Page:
Your databases are hosted in the cloud – either in VMs or in a database-as-a-service – and you’re having a performance emergency that’s lasted for more than a day. Queries are slow, customers are getting frustrated, and you’re just not able to get a fix in quickly. Just ask management if they want to throw hardware at it.
Data analytics has become one of the powerful domains in the world of data science. An enormous amount of data is being generated by each organization in every sector. Computer science has found solutions to store and process this data in a smart way through a distributed file system. One such example is Azure Data Lake. It uses the Hadoop Distributed File System, and to perform analytics on this data, Azure Data Lake storage is integrated with Azure Data Analytics Service and HDInsight. In this article, Suhas Pande will explain how to store data using Azure Data Lake and how to perform data analysis on it using U-SQL, a big data SQL and C# language.
Identities, the 'accounts' by which Cloud and Web users identify themselves, are tricky to manage, and tiresome for the users. Cloud services such as Office 365 have their main use in large organisations and so there have to be easy ways for system administrators to maintain them. Microsoft provide three alternative strategies; Cloud identities, Synced identities and federated identities. What is the differences between them, and which should you choose?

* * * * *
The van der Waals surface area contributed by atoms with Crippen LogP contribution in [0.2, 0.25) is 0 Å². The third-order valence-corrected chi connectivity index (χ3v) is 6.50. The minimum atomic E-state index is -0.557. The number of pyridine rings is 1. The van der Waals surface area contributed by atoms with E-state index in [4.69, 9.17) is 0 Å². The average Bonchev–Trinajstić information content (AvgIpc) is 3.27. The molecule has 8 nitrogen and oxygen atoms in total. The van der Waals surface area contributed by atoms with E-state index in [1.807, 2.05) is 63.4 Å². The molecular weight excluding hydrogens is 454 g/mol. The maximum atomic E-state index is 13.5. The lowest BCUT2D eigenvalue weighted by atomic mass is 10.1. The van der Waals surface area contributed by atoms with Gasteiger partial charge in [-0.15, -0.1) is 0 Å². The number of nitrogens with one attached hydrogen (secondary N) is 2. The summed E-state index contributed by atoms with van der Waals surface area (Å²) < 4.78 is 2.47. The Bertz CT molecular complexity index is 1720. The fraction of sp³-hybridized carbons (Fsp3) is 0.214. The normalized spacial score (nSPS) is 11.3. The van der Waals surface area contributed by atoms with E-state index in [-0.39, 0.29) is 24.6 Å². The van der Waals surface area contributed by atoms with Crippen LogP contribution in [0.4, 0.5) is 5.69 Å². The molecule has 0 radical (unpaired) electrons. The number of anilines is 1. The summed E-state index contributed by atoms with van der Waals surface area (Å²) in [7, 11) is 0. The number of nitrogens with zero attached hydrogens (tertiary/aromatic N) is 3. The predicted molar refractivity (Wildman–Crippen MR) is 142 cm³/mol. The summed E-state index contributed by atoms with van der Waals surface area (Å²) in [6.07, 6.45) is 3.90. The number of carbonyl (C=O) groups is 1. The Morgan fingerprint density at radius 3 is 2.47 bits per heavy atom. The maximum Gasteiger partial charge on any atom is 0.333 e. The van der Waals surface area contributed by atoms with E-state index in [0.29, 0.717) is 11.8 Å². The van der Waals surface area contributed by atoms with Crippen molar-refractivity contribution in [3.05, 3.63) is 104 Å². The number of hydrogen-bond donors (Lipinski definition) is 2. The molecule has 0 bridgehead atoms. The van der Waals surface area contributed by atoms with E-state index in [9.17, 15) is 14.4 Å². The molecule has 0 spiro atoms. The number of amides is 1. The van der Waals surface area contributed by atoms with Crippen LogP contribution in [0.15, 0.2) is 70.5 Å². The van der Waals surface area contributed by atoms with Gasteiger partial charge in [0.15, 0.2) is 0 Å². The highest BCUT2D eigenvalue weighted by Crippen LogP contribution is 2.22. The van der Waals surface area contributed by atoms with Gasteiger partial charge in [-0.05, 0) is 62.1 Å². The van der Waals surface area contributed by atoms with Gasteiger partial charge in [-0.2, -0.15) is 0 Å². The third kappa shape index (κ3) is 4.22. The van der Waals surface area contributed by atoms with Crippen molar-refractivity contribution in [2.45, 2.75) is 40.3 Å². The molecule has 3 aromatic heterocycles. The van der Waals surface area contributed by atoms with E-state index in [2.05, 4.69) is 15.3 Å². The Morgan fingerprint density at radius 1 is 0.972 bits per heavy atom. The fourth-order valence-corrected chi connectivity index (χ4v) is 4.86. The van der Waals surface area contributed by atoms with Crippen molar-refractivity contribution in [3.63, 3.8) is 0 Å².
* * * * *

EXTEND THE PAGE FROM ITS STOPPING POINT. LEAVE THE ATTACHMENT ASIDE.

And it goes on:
Should you be planning to move from Exchange to Office 365? If so, why? What sort of license should you get, and should you use cloud identities or federated identities for your users?
A critical part of any DBA's role is implementing the systems that will improve in the long term their organization's guardianship, use and understanding of its data. Too often, however, this gets lost in the fog of immediate and urgent tasks. Gareth Marlow explains why he believes Cloud services will play an increasingly prominent role in helping DBAs achieve their strategic goals.
Now, Internet-hosted distributed applications with connectivity to internal applications—often referred as Software plus Services (S+S)—are gaining popularity. Organizations are leveraging datacenters hosted by third parties to alleviate concerns about hardware, software, reliability, and scalability. These are just some of the new architecture trends that help you build interoperable applications that scale, reduce capital expenditure, and improve reliability. Cloud computing offers many of these benefits.
Web Services has been a hot topic for a number of years now, but what, you may wonder, are these Data Services everyone's talking about lately? As the architecture of Web applications has changed and matured (with the popularity of Rich Internet Applications [RIAs], for example), there has been an increased awareness of the value of exposing raw data, minus any interface or formatting, to any service or application that wants to consume it.